In addition to the fact that assumption of federal land would end these rather large paydays, the states would have to face another challenge; service costs. Currently the federal government, through agencies such as the US Forest Service, Bureau of Land Management, and the National Parks Service, foots the bill for the entire land management process – everything from nailing trail markers on trees to environmental regulation enforcement. Providing these services cost billions of dollars each year. In fact, wildfire protection measures alone takes up half of the US Forest Service’s annual 6.5 billion dollar budget. For a state like Wyoming or Oklahoma, which have an annual state budget of $9.3 billion and $6.8 billion respectively, this would mean taking on massive amounts of new spending. In the end, assumption of the land would likely result in states losing millions of dollars of revenue each year and having to pay out billions more in new costs.
After grumbling about states rights, most advocates of transferring control of federal lands like to claim that local governments know better than Washington about how the land should be used. Again, while the moderate Republican in me agrees with this in theory, the facts don’t seem to line up with the story. For one thing, the cost associated with taking control of the land will quickly deny states the ability to make objective decisions over the use of the land. Faced with the budget-busting obligations mentioned above, state governments would be faced with a choice: raise taxes to raise the revenue necessary to properly manage the land, or sell off the land and jettison the expense entirely. Conventional wisdom and recent state deficits suggest that raising taxes probably isn’t going to happen, especially in a Republican controlled statehouse. This leaves the option of selling the land. While this might sound speculative or unlikely, the selling of public land is something that history tells us western states have had no problems doing. For example when Nevada became a state, it was given 4,000,000 acres of public lands, today only 3,000 of those acres are still held by state trusts. This is a phenomenon that was repeated more recently in Idaho, Colorado, and Utah. This outcome becomes even more plausible when you consider that companies that stand to profit the most from the land transfer, such as the Koch Brothers and Exxonmobil, are funding most of the lobbying efforts.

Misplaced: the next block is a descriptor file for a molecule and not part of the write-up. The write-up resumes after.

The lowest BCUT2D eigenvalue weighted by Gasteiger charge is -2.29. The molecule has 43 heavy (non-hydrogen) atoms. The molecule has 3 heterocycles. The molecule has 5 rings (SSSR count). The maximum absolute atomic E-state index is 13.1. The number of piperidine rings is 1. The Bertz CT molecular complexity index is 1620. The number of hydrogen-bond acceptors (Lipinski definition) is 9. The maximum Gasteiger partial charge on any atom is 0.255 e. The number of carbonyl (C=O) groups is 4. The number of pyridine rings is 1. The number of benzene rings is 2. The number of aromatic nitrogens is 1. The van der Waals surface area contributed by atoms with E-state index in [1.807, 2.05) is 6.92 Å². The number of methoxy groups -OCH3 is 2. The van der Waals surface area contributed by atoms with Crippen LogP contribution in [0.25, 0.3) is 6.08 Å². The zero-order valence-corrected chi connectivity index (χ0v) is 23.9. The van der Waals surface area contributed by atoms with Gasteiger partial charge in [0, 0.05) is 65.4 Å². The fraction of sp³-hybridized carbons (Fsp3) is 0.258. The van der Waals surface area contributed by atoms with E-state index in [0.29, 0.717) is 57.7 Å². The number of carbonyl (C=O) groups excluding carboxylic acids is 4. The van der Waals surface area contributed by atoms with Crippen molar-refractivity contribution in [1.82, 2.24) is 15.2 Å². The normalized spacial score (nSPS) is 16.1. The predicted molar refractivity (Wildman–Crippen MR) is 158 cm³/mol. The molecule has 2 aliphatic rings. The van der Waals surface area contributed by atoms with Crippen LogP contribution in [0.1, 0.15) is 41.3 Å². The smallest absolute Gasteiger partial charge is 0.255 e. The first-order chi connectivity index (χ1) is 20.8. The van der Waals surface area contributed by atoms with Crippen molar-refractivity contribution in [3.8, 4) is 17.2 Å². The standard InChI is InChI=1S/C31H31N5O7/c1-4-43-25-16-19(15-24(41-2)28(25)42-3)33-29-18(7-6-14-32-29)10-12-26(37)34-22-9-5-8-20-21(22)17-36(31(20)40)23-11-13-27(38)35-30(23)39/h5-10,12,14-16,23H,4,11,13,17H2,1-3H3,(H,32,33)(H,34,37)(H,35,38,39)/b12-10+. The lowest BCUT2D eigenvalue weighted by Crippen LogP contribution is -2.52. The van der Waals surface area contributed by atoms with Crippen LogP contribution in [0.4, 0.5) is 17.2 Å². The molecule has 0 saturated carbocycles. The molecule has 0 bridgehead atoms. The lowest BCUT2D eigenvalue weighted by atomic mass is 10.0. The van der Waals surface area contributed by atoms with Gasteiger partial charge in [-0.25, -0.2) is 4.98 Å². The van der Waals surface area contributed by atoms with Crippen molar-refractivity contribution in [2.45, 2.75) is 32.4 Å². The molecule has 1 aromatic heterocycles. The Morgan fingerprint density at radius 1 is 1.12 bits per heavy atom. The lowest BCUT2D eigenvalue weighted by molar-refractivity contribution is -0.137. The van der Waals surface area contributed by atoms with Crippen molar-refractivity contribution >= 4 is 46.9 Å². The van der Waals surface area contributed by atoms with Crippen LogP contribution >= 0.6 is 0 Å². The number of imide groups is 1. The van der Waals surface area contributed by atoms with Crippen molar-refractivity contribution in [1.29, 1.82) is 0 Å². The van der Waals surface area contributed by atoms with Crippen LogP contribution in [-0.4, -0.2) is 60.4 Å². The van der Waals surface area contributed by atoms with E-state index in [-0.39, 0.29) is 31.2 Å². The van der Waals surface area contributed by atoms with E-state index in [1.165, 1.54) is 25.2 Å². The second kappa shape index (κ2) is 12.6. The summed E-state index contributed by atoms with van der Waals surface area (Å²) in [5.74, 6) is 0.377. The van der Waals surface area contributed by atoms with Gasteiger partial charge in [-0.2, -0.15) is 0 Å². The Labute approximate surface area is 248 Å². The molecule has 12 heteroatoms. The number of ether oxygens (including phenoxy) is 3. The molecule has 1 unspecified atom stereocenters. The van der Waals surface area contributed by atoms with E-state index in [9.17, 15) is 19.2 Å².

At the end of the day, the truth is that when a state owns land, it is only a matter of time before it no longer belongs to the public. Public lands held by states, rather than the federal government, are more likely to be sold off, developed, exploited, or turned into private real estate. Should states sell off these lands to private individuals or corporations, the public would begin to lose the free access it currently enjoys. While this might seem like a bunch of granola crunchers complaining about having to pay for a use permit or not being able to access a preferred trail, it’s really is much more. Imagine if the places we enjoy were suddenly sold so that a state government could fix a hole in its budget. We owe it to future generations to preserve and protect the natural beauty that we have ourselves been afforded, and to ensure that the outdoors are not just the playground of those who can afford it. To sacrifice this principle would be sacrilegious.
You can read the next post in the series here.